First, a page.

I have to admit that when it comes to parenting I wasn’t prepared for some, well most, of it. It’s nice we get those early years to practice. I mean there are no lasting repercussions to switching to a big boy bed too early or forgetting them at preschool (once, it happened once). Now, however, I am sailing in uncharted waters, and if I make a mistake, I could capsize.
Cranky is a 13-year-old seventh-grader, and her struggle for independence rivals the colonies’. Moreover, my instinct is to give her lots of leeway, because it’s easier for me. It’s easier to allow Cranky to go to the movies unsupervised than to sit through the Justin Bieber documentary four times. So I really have to not want her to do something unsupervised to actually suck it up and chaperone. That being said, Cranky wants to go to the mall with her friends—and without me.
At first, the thought of it was horrifying. I must be a literal agoraphobic—fear of the marketplace—because I find malls repellent. If I am ever in possession of some sort of classified information that you would like revealed, threaten to take me to the mall. Of course, then I think back to my own magical trips to the mall at that age. We would get dropped at Plaza Frontenac, shop at Helen Wolfe, try on Guess jeans at Saks and hide in the racks of minks before eventually getting chased out of Leppert Roos. Top it off with lunch at the Magic Pan, and it was like a day at Disneyland. Unbeknownst to me, my mother was following us from store to store, hiding behind pillars and Christmas trees like a stalker, making sure all those perverts and molesters—who were doubtless just finishing lunch at Cardwell’s or exchanging a tie at Woody’s—kept their distance.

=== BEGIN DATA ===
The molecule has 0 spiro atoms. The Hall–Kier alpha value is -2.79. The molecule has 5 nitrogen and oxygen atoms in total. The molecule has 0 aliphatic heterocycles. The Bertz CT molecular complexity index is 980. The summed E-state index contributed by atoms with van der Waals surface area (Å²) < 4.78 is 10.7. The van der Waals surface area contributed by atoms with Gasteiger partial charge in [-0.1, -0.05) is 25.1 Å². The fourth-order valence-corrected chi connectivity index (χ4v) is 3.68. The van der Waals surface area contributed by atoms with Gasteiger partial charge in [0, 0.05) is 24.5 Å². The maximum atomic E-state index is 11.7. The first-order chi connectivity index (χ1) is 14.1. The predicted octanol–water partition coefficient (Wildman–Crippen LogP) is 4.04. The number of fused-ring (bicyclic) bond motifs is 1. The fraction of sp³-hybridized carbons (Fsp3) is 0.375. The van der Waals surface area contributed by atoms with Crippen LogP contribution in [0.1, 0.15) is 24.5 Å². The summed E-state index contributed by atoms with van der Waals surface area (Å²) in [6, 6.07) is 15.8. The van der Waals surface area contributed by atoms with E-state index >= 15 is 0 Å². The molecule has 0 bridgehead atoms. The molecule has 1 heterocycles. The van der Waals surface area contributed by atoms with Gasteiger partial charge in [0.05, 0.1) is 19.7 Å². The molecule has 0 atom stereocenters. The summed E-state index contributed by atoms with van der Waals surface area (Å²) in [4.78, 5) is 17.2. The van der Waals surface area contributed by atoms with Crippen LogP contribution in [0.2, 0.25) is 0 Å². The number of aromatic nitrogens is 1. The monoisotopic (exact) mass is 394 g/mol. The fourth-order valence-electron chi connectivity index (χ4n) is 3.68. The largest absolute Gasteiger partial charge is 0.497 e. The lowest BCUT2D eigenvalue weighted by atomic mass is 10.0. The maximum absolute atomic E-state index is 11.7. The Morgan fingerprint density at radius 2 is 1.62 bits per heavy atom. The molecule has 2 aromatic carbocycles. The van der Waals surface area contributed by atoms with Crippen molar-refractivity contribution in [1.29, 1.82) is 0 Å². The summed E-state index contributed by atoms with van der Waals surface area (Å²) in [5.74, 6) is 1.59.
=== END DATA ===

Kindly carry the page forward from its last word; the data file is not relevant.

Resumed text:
I have chaperoned one visit to the mall already. It was at West County, and it was lovely. Thirteen seems to be the age that moms have agreed upon for unsupervised mall visits. (Oh and by the way, I called West County Mall and was told it is my decision when she can be there without a parent.) In their natural habitat, the girls thrive. They hunt at Forever 21 and Urban Outfitters, gather at Auntie Anne’s and nest at various other locations. Predators keep their distance, as the girls by instinct stay in a tight herd—if one of them gets separated a quick text message brings her back to the group. I am happy to report I witnessed no courting ritual, an event I am certain they are putting off until they are unobserved. I guess what it comes down to is this: Has Cranky done anything to disserve my distrust? No. So unless I can Benjamin Button her back to 12, I guess I’d better accept the fact that she’s growing up. More difficult, I guess I’d better accept the fact that she’s going to the mall.